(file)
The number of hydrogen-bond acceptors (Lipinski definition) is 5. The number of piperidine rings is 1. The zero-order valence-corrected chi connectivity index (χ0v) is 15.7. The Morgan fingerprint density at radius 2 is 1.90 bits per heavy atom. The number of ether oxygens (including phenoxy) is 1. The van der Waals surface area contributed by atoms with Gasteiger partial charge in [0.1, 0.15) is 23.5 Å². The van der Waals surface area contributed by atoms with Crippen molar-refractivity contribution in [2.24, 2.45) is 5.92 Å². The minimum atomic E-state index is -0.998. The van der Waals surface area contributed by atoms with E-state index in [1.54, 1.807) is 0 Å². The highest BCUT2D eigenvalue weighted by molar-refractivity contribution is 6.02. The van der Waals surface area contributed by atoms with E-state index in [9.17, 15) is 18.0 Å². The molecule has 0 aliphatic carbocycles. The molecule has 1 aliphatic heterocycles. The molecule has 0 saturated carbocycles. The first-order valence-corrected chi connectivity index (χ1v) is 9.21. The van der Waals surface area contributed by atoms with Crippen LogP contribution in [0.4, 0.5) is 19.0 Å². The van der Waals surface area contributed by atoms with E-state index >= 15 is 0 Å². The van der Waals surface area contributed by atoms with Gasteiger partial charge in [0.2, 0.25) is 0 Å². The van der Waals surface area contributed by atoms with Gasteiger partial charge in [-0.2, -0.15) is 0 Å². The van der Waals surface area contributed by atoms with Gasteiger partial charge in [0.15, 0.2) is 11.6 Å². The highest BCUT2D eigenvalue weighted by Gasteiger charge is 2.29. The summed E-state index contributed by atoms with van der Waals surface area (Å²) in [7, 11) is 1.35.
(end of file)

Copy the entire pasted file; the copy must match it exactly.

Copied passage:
The number of hydrogen-bond acceptors (Lipinski definition) is 5. The number of piperidine rings is 1. The zero-order valence-corrected chi connectivity index (χ0v) is 15.7. The Morgan fingerprint density at radius 2 is 1.90 bits per heavy atom. The number of ether oxygens (including phenoxy) is 1. The van der Waals surface area contributed by atoms with Gasteiger partial charge in [0.1, 0.15) is 23.5 Å². The van der Waals surface area contributed by atoms with Crippen molar-refractivity contribution in [2.24, 2.45) is 5.92 Å². The minimum atomic E-state index is -0.998. The van der Waals surface area contributed by atoms with E-state index in [1.54, 1.807) is 0 Å². The highest BCUT2D eigenvalue weighted by molar-refractivity contribution is 6.02. The van der Waals surface area contributed by atoms with E-state index in [9.17, 15) is 18.0 Å². The molecule has 0 aliphatic carbocycles. The molecule has 1 aliphatic heterocycles. The molecule has 0 saturated carbocycles. The first-order valence-corrected chi connectivity index (χ1v) is 9.21. The van der Waals surface area contributed by atoms with Crippen LogP contribution in [0.4, 0.5) is 19.0 Å². The van der Waals surface area contributed by atoms with E-state index >= 15 is 0 Å². The van der Waals surface area contributed by atoms with Gasteiger partial charge in [0.2, 0.25) is 0 Å². The van der Waals surface area contributed by atoms with Gasteiger partial charge in [-0.2, -0.15) is 0 Å². The van der Waals surface area contributed by atoms with Gasteiger partial charge in [0.15, 0.2) is 11.6 Å². The highest BCUT2D eigenvalue weighted by Gasteiger charge is 2.29. The summed E-state index contributed by atoms with van der Waals surface area (Å²) in [7, 11) is 1.35.